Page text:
It’s time to rethink the climate emergency narrative

Is calling climate change an emergency working? The latest elections and trends worldwide call the effectiveness of this narrative into question. With people prioritizing other concerns, is it time to look for a new narrative that would resonate with a broader audience?

Raz Godelnik
5 min readDec 1, 2023
Credit: John Englart

“The science is clear. The world is in a state of climate emergency, and we need to shift into emergency gear.” This is the opening sentence on the UN’s Environment Program (UNEP) page on climate emergency.

The first part of the sentence is indisputable. Not only is the science clear, but scientists are also increasingly vocal, using the term ‘climate emergency’ more frequently in their publications. A recent Washington Post article revealed a significant rise in papers mentioning “climate emergency” in the Web of Science research database, from 32 in 2015 to 862 in 2022.

The second part is also a no brainer if we listen to the science. As Ripple et al. argue in a recent paper:

“In 2023, we witnessed an extraordinary series of climate-related records being broken around the world. The rapid pace of change has surprised scientists and caused concern about the dangers of extreme weather, risky climate feedback loops, and the approach of damaging tipping points sooner than expected (Armstrong McKay et al. 2022, Ripple et al. 2023).”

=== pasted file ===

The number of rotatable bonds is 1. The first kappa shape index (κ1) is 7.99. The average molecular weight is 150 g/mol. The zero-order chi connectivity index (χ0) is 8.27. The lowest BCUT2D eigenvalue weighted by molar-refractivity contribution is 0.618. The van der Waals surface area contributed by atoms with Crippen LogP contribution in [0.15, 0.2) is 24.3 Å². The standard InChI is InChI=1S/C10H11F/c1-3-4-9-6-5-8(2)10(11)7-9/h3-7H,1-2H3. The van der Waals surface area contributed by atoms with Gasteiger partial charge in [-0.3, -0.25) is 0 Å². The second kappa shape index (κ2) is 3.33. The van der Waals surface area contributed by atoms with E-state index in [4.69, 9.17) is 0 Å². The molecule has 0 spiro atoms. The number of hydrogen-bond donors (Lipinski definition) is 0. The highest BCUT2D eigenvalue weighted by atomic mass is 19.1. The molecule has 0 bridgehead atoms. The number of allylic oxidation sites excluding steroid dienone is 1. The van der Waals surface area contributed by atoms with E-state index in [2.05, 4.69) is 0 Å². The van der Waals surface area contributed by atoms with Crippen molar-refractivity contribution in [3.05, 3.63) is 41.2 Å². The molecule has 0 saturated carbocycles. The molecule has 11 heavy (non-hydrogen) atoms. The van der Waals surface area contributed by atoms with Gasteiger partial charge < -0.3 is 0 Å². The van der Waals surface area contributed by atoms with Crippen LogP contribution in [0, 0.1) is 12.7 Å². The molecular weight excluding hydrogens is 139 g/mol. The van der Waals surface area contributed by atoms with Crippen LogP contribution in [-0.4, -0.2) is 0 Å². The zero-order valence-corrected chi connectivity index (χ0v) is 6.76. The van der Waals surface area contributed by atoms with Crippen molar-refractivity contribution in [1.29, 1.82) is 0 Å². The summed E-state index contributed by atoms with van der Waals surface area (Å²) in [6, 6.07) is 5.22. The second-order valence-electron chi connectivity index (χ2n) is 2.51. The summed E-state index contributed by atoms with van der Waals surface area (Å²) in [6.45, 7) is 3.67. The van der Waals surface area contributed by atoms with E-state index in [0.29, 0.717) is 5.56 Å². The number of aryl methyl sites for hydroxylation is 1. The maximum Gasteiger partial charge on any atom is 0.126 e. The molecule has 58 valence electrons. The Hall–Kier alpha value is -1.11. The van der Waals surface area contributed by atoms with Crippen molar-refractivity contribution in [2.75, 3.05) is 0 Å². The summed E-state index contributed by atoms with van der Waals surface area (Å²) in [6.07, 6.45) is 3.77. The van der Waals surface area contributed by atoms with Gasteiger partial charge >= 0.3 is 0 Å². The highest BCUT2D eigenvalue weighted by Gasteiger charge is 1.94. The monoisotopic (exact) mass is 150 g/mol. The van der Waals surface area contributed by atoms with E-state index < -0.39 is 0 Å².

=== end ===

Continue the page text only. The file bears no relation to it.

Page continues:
Yet, while the scientific community is unequivocal about the climate crisis and its dire repercussions, it’s not clear if most people see climate change as an emergency. Don’t get me wrong, most people recognize climate change is real and human-driven. However, it doesn’t mean they also view it as an emergency that requires “to shift into emergency gear.”

Don’t confuse a concern with emergency

It’s easy to get confused if you only look at surveys focusing just on climate as they indicate that people recognize climate change as a serious and imminent threat to the planet, and actually consider it to be a global emergency. At the same time, in reality we see a more complicated relationships with climate change. Yes, it is a concern for many people, but not the top one or even one of the top three. This is evident, for example, in recent election outcomes, notably in Argentina and the Netherlands, where winning candidates are hostile to climate policies in the case of the latter and even skeptical of climate science in the case of the former. This sentiment is further reflected in the strong support for Trump in polls, and general surveys asking voters about their primary concerns.